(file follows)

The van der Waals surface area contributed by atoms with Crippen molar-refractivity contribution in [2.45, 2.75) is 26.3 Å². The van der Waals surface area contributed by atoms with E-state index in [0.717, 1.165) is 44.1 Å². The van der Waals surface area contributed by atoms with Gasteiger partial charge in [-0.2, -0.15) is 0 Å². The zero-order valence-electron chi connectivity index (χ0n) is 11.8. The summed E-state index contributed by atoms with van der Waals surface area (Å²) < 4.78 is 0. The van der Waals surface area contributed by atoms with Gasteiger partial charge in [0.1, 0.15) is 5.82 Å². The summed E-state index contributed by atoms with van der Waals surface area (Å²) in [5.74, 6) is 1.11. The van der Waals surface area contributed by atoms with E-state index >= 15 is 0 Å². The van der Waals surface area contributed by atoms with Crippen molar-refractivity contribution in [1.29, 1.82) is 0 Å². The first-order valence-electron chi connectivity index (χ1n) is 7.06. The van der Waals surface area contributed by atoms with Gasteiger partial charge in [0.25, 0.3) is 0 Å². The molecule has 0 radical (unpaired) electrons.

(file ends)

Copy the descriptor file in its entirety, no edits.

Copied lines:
The van der Waals surface area contributed by atoms with Crippen molar-refractivity contribution in [2.45, 2.75) is 26.3 Å². The van der Waals surface area contributed by atoms with E-state index in [0.717, 1.165) is 44.1 Å². The van der Waals surface area contributed by atoms with Gasteiger partial charge in [-0.2, -0.15) is 0 Å². The zero-order valence-electron chi connectivity index (χ0n) is 11.8. The summed E-state index contributed by atoms with van der Waals surface area (Å²) < 4.78 is 0. The van der Waals surface area contributed by atoms with Gasteiger partial charge in [0.1, 0.15) is 5.82 Å². The summed E-state index contributed by atoms with van der Waals surface area (Å²) in [5.74, 6) is 1.11. The van der Waals surface area contributed by atoms with E-state index >= 15 is 0 Å². The van der Waals surface area contributed by atoms with Crippen molar-refractivity contribution in [1.29, 1.82) is 0 Å². The first-order valence-electron chi connectivity index (χ1n) is 7.06. The van der Waals surface area contributed by atoms with Gasteiger partial charge in [0.25, 0.3) is 0 Å². The molecule has 0 radical (unpaired) electrons.